tants who were then present,-these, says he, be the The second duty exhorted unto in the text is,—“be of walls of Lacedemon,-meaning the unity and concord good comfort.” In discoursing on this part of the sub- then there. ject, I laid down several grounds of comfort which the I have had occasion in the course of my ministry, to people of God may take comfort from, and give com- discourse of unity unto you, and I do the rather insist fort to others. As, 1st, The sufferings and death of upon it now, that we are about to part, for I do not Christ afford great ground of comfort to the people of know of any thing that will more conduce to your havGod in the time of trouble and distress. The Apostle ing a well qualified Gospel minister settled among brings it in as a ground of comfort in the 8th chapter you, than your unity one with another. My brethren, of the Romans, “ who shall lay any thing to the charge as there is nothing more pleasing to the Holy Spirit of of God's elect,” &c., as if the apostle had said, since God than unity, peace, and concord; so there is noChrist died and rose again for his people, who is he thing more displeasing, more grievous unto him than that shall condemn them? And from this they may envy, strife, and debate. The Spirit of God, my bretake comfort and encouragement. 2dly, The covenant thren, is a tender and delicate thing, so to speak, he cf grace affords great ground of comfort to the people cannot endure a noisy or clamorous habit. You will of God. David, that famous Old Testament saint, found remember, for it is very remarkable, that when Elijah it so; “ although my house be not so with God, yet he was in the cave, “the Lord passed by, and there was a hath made with me an everlasting covenant,' &c. mighty strong wind; but the Lord was not in the There were a great many disorders in David's family. wind :after the wind an earthquake; but the Lord It was not in that order in which the good man could was not in the earthquake :-after the earthquake a have wished it to be. But from this he took comfort, fire; but the Lord was not in the fire :-after the fire that “ God had made with him an everlasting covenant a still small voice.” And there was the Lord. You ordered in all things, and sure; and this, says he, is all my cannot take a more effectual way to dispossess the salvation, and all my desire.” The covenant of grace is a Holy Spirit of God, and make him depart from you, comfort in life, and a great comfort at death. When than by maintaining a wrathful and revenging spirit, you are standing on the march-stone between time and whereas, a spirit of meekness is highly pleasing and eternity, the covenant of grace will yield great com- delightful unto him. fort unto you.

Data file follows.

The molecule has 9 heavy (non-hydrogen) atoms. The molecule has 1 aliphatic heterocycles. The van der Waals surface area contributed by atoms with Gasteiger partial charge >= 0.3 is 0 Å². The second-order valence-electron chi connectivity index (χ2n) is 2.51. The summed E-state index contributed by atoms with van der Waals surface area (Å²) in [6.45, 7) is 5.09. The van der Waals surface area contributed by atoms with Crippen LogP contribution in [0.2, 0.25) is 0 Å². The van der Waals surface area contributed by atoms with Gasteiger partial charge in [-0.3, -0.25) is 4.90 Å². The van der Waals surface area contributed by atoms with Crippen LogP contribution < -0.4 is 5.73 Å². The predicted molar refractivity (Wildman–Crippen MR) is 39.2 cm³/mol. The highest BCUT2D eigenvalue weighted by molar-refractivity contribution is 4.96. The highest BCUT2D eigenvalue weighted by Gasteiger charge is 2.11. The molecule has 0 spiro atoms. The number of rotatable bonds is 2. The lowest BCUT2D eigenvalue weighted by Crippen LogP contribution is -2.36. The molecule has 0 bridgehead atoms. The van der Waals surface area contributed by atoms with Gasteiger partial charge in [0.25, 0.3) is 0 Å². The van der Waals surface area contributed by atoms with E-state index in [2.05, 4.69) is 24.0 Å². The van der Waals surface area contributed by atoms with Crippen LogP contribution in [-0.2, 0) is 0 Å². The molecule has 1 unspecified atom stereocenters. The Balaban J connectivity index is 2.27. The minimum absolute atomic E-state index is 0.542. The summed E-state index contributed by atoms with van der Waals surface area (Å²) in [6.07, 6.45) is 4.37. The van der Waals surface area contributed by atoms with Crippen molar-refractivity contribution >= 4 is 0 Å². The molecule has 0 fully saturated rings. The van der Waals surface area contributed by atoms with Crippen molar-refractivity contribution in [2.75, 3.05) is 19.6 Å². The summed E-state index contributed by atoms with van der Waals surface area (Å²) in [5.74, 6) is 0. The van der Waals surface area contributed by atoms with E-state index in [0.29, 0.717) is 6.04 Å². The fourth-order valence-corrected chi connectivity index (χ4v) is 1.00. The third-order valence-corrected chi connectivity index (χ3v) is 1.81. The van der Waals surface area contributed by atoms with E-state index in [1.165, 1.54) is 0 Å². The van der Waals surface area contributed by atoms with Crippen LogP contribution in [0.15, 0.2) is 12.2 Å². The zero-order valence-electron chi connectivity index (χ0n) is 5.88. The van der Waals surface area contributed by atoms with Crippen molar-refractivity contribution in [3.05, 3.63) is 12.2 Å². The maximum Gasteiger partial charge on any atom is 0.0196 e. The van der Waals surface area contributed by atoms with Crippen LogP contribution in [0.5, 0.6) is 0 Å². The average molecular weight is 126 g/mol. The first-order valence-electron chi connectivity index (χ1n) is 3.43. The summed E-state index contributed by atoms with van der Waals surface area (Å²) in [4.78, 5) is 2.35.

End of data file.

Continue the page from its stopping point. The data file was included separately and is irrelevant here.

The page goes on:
3dly, The intercession of Christ for The last duty exhorted to is, living peaceably with his people in heaven, gives them great ground of com- all men : “Live in peace.” This is a subject that rafort. As in the fore-cited 8th chapter of the Romans: ther needs application than explication. Therefore, I " Who is he that condemneth? It is Christ that died,- shall give you some few directions how to perform that yea rather that is risen again, who is even at the right excellent duty of living peaceably with all men. lst, hand of God.” Now, if the apostle had stopped here then, if you would live peaceably with all men, study and said no more, than to have told a poor afflicted, to get and maintain a meek, yielding, and quiet spirit. disconsolate soul, that Christ had died, and was risen This is an excellent way to live peaceably with others, again, and was now exalted to the right hand of God, to have a peaceable temper yourself. But, Oh, how -he might have said, but what is that to me ? Will many are there who are of such a peevish and morose one wbo is so high as the right hand of God take any temper, that it is impossible for any one to live at peace notice of me,-a poor straying sheep in the wilderness with them. Like the salamander, they are never at Ay! but the apostle comes in with his blessed “ also, rest but when they are in the fire of contention. But,